Holub (Scat, Cats!, above, etc.) uses a rhyming, patterned text to follow a group of five young children experiencing the growth cycle with pumpkins, from planting seeds all the way through to jack-o'-lanterns, pumpkin bread, and seeds saved for next year's garden. The simple text at the 2.4 level uses a "this is the -" pattern throughout, with rhyming couplets that encourage prediction of closing words. The sequential storyline covers both the necessary elements of nature (tilled soil, water, sun, worms, and bees) and the work by gardeners required for growing healthy plants. Nakata's (Lucky Pennies and Hot Chocolate, 2000) cheerful watercolors of round-headed children are charming and generally complement the text, but the color palate is not as bright as it should be to reflect the vibrant, bouncy rhymes, especially for a title that will be used for reading to a group, as well as by individual readers. Nonetheless, easy nonfiction titles about seed cycles are always in demand for first- and second-grade science lessons, and Holub's story will also be used for preschool or kindergarten story hours in October, when pumpkin stories are as popular as full-sized candy bars on Halloween night. (Easy reader/nonfiction. 5-8)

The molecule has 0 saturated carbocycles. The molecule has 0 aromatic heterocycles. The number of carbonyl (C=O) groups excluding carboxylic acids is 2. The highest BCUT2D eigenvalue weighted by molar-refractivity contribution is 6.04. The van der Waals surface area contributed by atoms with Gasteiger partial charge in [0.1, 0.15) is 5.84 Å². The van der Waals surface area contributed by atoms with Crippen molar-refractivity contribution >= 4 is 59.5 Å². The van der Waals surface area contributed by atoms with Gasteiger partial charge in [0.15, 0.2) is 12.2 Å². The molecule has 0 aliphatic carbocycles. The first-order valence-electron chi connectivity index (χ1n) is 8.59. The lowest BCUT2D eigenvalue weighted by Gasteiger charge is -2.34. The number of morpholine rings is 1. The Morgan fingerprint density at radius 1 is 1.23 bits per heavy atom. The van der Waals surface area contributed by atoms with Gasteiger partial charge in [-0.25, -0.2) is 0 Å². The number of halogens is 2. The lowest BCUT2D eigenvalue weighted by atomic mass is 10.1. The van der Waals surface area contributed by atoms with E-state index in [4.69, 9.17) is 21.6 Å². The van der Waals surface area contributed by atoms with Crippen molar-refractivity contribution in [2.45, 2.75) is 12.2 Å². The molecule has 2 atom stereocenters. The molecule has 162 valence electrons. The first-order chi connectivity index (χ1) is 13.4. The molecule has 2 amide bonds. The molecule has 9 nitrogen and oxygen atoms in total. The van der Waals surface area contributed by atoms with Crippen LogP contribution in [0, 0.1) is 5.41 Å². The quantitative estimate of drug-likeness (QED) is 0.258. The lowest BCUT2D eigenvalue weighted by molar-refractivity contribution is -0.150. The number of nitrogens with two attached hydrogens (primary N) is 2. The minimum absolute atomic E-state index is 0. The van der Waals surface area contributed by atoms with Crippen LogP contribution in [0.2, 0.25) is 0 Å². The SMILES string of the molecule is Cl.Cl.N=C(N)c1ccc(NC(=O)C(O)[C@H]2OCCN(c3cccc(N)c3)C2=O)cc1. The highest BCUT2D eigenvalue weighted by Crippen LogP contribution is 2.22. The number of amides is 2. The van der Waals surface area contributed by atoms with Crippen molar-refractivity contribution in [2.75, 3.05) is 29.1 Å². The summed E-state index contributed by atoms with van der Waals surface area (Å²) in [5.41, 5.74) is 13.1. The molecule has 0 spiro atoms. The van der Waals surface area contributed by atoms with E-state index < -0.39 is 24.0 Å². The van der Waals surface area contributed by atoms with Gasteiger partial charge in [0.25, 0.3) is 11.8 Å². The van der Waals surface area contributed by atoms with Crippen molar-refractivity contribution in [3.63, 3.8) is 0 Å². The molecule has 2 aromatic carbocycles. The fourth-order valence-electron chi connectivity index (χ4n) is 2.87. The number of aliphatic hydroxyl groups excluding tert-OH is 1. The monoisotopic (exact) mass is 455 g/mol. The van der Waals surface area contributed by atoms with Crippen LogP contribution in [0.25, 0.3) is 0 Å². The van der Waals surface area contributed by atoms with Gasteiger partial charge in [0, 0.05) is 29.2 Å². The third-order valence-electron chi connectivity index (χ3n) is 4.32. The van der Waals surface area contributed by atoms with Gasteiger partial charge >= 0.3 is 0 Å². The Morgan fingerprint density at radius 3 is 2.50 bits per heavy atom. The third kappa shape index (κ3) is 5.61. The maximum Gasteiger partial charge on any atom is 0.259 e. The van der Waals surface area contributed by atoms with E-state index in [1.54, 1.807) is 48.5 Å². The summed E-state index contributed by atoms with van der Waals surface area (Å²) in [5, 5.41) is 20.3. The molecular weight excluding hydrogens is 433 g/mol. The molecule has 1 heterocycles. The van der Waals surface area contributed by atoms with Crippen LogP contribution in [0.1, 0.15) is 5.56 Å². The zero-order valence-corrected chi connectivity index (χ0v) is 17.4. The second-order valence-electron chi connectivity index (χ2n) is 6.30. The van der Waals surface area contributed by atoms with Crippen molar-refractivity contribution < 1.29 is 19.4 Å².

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Product Details

  • ISBN-13: 9781101646526
  • Publisher: Penguin Group (USA)
  • Publication date: 4/12/2012
  • Series: Penguin Young Readers Level 2 Series
  • Sold by: Penguin Group
  • Format: NOOK Kids Read to Me
  • Pages: 32
  • Sales rank: 627,495
  • Age range: 5 - 8 Years
  • File size: 12 MB
  • Note: This product may take a few minutes to download.

Meet the Author

Joan Holub
The reason I'm a children's book author/illustrator today is that I have a lot of determination. I practiced drawing and revised my stories over and over because I wanted nothing more than to do what I'm doing now--writing and illustrating children's books.